Strictly adhering to a policy of not speaking out on controversial political and social issues during her eight years as First Lady, Mamie Eisenhower occupied a more sentimental but far less legendary place in the minds of Americans at the time of her death in 1979. The fact that former First Lady Pat Nixon attended her funeral seemed to be an act less of a successor honoring a predecessor than a highly personal decision. The two women had been extremely close during the two Eisenhower terms when Mrs. Eisenhower befriended the younger Mrs. Nixon who, as wife of Eisenhower’s Vice President, often assumed ceremonial duties on her behalf. Too, they were family, Mamie’s grandson having married Pat’s daughter. Even had these not been factors, it would have unusual for her to be there accompanying her husband, former president Richard Nixon since he had been, as stated Eisenhower’s Vice President for eight years.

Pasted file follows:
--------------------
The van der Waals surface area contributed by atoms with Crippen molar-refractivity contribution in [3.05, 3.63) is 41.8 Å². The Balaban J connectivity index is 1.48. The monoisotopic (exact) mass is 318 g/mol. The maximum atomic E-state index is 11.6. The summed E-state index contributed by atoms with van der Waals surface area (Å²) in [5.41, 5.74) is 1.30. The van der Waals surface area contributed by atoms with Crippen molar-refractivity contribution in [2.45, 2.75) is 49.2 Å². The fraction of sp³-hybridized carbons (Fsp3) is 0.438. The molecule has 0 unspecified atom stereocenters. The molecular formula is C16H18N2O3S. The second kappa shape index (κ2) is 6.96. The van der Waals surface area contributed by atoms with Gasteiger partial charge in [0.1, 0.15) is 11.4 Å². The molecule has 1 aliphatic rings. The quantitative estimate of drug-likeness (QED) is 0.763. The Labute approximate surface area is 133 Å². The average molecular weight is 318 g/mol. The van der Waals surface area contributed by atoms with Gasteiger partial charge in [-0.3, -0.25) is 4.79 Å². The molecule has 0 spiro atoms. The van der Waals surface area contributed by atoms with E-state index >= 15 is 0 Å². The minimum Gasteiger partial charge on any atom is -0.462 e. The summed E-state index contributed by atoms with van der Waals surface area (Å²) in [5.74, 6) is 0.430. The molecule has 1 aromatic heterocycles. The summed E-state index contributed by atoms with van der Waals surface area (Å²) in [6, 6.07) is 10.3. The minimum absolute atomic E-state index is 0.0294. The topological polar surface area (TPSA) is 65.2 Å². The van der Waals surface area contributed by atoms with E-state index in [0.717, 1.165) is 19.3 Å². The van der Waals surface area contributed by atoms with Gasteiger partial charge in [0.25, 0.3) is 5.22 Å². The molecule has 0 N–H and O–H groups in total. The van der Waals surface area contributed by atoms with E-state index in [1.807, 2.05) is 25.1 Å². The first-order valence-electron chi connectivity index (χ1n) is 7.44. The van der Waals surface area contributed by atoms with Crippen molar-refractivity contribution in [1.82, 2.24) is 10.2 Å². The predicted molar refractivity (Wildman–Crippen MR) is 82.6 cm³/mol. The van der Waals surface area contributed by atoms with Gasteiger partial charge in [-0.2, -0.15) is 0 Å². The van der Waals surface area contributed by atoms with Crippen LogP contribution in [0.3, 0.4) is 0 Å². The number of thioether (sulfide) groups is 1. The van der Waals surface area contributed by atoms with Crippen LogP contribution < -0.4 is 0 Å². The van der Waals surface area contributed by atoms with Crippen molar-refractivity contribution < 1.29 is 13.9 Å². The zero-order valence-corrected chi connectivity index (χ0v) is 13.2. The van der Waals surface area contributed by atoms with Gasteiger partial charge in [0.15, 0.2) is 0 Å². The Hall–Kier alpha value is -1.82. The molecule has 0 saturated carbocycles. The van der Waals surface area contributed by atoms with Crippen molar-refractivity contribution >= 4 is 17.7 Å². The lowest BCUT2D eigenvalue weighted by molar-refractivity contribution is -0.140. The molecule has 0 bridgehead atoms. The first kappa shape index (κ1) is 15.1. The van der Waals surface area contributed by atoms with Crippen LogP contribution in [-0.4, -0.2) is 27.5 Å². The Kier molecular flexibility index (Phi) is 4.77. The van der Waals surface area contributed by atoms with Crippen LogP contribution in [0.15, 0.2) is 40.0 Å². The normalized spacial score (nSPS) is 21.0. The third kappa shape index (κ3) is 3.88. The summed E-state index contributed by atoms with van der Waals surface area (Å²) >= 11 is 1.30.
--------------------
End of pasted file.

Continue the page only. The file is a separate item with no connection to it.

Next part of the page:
It was, however, the presence at Mrs. Eisenhower’s funeral and burial of the incumbent First Lady, Rosalynn Carter, that is the overlooked but important factor in establishing the tradition of former and incumbent First Ladies attending the funeral of one of their own. Several factors suggest that Mrs. Carter made a conscious decision to honor Mrs. Eisenhower for her role as the nation’s First Lady.
First, Mrs. Carter came on her own, without the President. Second, she was from the oppositional political party, and her presence thus signaled a motive transcending partisanship. Third, Mrs. Carter had only met Mrs. Eisenhower on one occasion, so there was no long link between them.